Notably, while attending a BIO meeting, Judge Rader reportedly responded to a comment by Professor Whealan (and former Rader clerk) that there are no real “legal standards for making [a Section 101] decision. . . [U]sing Section 101 to say that the subject matter is unpatentable is so blunt a tool that there is no neutral step to [draw] a line here [between what is and is not patentable].” In Judge Rader’s construct, the lack of a clear legal standard means that the decision will then be based on “politics. It’s what you believe in your soul, but it isn’t the law.” In another conference (this time at Fordham Law School), AMP’s attorney Dan Ravicher was speaking and Chief Judge Rader asked Ravicher a question “hinting at disagreement” with Ravicher’s position. In particular, the Ravicher-Rader colloquy was quoted as follows:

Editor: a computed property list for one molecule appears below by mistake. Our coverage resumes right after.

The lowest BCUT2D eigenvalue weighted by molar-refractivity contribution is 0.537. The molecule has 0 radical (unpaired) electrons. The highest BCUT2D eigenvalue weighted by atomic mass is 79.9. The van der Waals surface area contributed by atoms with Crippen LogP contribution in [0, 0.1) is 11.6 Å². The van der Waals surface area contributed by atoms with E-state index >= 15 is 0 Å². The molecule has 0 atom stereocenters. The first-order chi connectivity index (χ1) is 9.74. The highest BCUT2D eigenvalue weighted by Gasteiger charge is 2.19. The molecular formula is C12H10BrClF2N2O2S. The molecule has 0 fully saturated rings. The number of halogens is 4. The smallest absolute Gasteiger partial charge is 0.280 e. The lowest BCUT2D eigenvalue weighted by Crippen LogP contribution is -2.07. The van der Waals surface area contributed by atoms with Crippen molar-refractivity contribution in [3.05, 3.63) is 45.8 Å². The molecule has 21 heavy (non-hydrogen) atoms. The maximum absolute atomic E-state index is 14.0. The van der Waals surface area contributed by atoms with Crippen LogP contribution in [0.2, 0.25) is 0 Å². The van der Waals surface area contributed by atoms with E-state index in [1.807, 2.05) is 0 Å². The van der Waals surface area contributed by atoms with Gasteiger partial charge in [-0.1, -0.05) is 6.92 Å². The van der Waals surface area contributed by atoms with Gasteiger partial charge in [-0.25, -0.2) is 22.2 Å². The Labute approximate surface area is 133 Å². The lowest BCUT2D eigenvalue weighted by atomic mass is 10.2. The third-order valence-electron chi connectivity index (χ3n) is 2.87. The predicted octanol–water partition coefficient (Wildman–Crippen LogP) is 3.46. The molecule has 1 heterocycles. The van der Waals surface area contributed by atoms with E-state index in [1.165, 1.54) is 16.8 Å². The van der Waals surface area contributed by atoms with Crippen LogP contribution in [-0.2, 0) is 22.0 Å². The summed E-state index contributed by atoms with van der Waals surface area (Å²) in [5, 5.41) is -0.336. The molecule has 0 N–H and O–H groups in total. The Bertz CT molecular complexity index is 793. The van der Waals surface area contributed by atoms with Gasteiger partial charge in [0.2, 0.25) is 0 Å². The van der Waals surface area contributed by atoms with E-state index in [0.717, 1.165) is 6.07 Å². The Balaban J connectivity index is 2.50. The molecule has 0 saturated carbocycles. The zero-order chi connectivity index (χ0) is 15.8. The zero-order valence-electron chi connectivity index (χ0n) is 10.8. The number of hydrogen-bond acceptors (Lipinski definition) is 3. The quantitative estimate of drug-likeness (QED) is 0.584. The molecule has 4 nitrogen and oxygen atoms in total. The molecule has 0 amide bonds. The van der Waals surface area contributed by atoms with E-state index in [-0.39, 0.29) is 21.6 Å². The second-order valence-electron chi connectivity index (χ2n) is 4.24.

Ravicher (pointing to a bottle of water): "Was that [purification] sufficient intervention between what God gave us ... and what man created to merit a patent?"
Chief Judge Rader: "How many people have died of water pollution over the course of human events? Probably billions."
The commenter "6" posted at Patently O ["PO"}:
Now that this issue has progressed from the backwater Patentdocs and emerged on PO can someone be so kind as to tell me why more lawlyers are not in the least bit concerned about a judge who believes that the law is not applicable to a particular decision before him and that he will have to rule based on his political beliefs? Do we expect judges to apply the law or judge on their political beliefs?